Virtualbox – Because no-one needs as many physical computers as I had before virtualisation was a thing.

Spotify for discovering new music, and Rhythmbox for playing the music I already own.

My dream setup

Maybe I’m already living the dream, but the one thing I’d really like is to go back to doing everything on one computer (ideally running Ubuntu). That was possible 10 years ago, and I’m sad that it doesn’t seem possible today. I also yearn to live the life of a nomad, with just a bike, a change of clothes, and a tiny laptop to my name.

Testing on Ubuntu

This blog post details the installation process for Ubuntu when I’m using it for testing web applications. The builds are designed to conduct meaningful tests on Oracle cloud applications but should be suitable for testing any similar web application.

Test Build 1 (all tests)

Installation

  • Installed in a VM running in VirtualBox
  • Give the VM 4Gb of Ram, a 10Gb hard drive, and enable 3D acceleration
  • Install from ubuntu-18.04-desktop-amd64.iso
  • Minimal installation
  • Download updates
  • Don’t install 3rd party software

Post installation tasks

  • Launch gnome-terminal
  • Install all updates by typing sudo apt update && sudo apt upgrade -y
  • Reboot if required

Smoke tests

  • VM boots
  • User can log in
  • User can connect to internet
  • User can open Firefox and browse to a website

Test Build 2 (all tests that fail on Test Build 1)

  • Installed in a VM running in VirtualBox
  • Give the VM 4Gb of Ram, a 10Gb hard drive, and enable 3D acceleration
  • Install from ubuntu-18.04-desktop-amd64.iso
  • Normal installation
  • Download updates
  • Install 3rd party software

Post installation tasks

  • Launch Software & Updates
  • Under Ubuntu Software ensure that all 4 repositories are enabled (main, universe, restricted, multiverse)
  • Under Other Software enable Canonical Partners
  • Launch gnome-terminal
  • Install all updates by typing sudo apt update && sudo apt upgrade -y
  • Reboot if required
  • Install some software by typing sudo apt install ubuntu-restricted-extras adobe-flashplugin browser-plugin-freshplayer-pepperflash chromium-browser

Smoke tests

  • VM boots
  • User can log in
  • User can connect to internet
  • User can open Firefox and browse to a website
  • User can open Chromium and browse to a website
  • User can open LibreOffice Calc
  • User can open LibreOffice Writer

Setting up new Ubuntu computers

I’ve had to set up a few Ubuntu desktop machines recently, and I thought it was worth documenting what I install on each one, and how I automate those installations as much as possible. I wrote about this a few years ago but so much has changed with my setup that I thought it was worth revisiting these instructions.

Generally, I’ll always install from USB, and from the latest desktop version. I make my installer in Ubuntu, using Disk Image Writer and boot the computer from that. From 18.04 onwards I sometimes use the minimal installation feature (which I love), but for now assume that I just go with the defaults for everything.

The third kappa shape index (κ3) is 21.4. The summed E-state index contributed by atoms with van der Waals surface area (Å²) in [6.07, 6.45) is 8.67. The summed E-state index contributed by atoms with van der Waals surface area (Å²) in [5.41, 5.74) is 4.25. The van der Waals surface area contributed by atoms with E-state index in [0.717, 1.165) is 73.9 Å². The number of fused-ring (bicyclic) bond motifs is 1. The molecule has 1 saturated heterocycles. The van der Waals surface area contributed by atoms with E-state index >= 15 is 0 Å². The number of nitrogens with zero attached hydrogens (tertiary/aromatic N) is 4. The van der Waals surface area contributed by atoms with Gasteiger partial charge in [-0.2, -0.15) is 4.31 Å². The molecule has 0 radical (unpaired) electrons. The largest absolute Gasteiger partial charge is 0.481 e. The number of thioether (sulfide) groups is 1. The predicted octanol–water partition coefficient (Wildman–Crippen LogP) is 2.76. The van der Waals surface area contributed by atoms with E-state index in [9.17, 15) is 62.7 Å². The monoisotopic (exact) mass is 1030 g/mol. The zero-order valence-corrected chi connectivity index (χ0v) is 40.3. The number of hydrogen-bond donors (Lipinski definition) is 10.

Once it has finished installing, I’ll go through the process of getting everything I want on to the machine.

Install dropbox

I download the latest version from https://www.dropbox.com/install?os=lnx and then type:

sudo dpkg -i dropbox <hit the tab key>

I have a lot of files on Dropbox, so I let this sync while I’m doing the rest.

Add some software from the Ubuntu repositories

sudo apt update
sudo apt install byobu gimp vlc ubuntu-restricted-extras build-essential hexchat openssh-server gnome-tweak-tool tilix testdrive tasksel gnome-session libdvd-pkg chromium-browser youtube-dl
sudo snap install --classic atom
sudo snap install spotify

Add a script to make updating software easier

Create a new file called updateall

#!/bin/bash
echo "updateall v.1.2 for Ubuntu"
#Run this as a normal user. Your admin password will be asked for if required.
sudo apt update
sudo apt upgrade -y
sudo apt full-upgrade -y
sudo apt autoremove -y
sudo purge-old-kernels -y
echo "The script has now finished running."

I move it to /usr/local/bin/ then make it executable with sudo chmod 755 /usr/local/bin/updateall.

Install tails-installer

sudo add-apt-repository ppa:tails-team/tails-installer
sudo apt update
sudo apt install tails-installer   

Install pandoc

This installs the latest version at time of writing, although there may be updates available.

wget https://github.com/jgm/pandoc/releases/download/2.2.1/pandoc-2.2.1-1-amd64.deb
sudo dpkg -i pandoc-2.2.1-1-amd64.deb
sudo apt install texlive texlive-latex-extra

See here for more on how I configure and use Pandoc.

Cosmetic tweaks

  • Change desktop wallpaper
  • Log out, log back in, and select a vanilla Gnome desktop.
  • Go to Settings --> Security and Privacy and turn off all “phone home” functionality.

Experiments with PDF files

I’ve been experimenting a lot with combining PDF files in interesting ways (largely to make a recipe book from all sorts of different sources). I’ve used Preview on my Mac for a lot of this, but have also done a fair bit of work in Ubuntu recently which required a slightly different approach.

The best graphical PDF merging tool for Linux is probably pdfmod. It’s in the Ubuntu repositories, and can do anything Preview can do as far as merging/exporting PDF files from multiple sources.